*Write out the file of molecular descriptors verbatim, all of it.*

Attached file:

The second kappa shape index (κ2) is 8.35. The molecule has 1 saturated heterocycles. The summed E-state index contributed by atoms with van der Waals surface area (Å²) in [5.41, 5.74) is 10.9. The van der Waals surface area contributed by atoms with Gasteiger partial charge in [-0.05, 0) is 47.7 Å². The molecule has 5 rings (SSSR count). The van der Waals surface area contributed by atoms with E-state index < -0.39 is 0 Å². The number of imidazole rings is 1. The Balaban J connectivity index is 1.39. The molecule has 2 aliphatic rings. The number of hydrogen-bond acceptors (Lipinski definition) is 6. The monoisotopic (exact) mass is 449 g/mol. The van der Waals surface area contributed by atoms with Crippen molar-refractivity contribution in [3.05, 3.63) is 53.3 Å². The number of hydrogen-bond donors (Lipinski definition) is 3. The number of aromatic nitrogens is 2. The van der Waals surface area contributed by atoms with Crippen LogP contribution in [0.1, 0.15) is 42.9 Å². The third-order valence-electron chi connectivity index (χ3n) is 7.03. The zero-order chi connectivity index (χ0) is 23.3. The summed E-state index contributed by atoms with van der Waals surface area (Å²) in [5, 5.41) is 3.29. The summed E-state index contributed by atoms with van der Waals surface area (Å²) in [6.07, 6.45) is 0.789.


The second kappa shape index (κ2) is 8.35. The molecule has 1 saturated heterocycles. The summed E-state index contributed by atoms with van der Waals surface area (Å²) in [5.41, 5.74) is 10.9. The van der Waals surface area contributed by atoms with Gasteiger partial charge in [-0.05, 0) is 47.7 Å². The molecule has 5 rings (SSSR count). The van der Waals surface area contributed by atoms with E-state index < -0.39 is 0 Å². The number of imidazole rings is 1. The Balaban J connectivity index is 1.39. The molecule has 2 aliphatic rings. The number of hydrogen-bond acceptors (Lipinski definition) is 6. The monoisotopic (exact) mass is 449 g/mol. The van der Waals surface area contributed by atoms with Crippen molar-refractivity contribution in [3.05, 3.63) is 53.3 Å². The number of hydrogen-bond donors (Lipinski definition) is 3. The number of aromatic nitrogens is 2. The van der Waals surface area contributed by atoms with Crippen LogP contribution in [0.1, 0.15) is 42.9 Å². The third-order valence-electron chi connectivity index (χ3n) is 7.03. The zero-order chi connectivity index (χ0) is 23.3. The summed E-state index contributed by atoms with van der Waals surface area (Å²) in [5, 5.41) is 3.29. The summed E-state index contributed by atoms with van der Waals surface area (Å²) in [6.07, 6.45) is 0.789.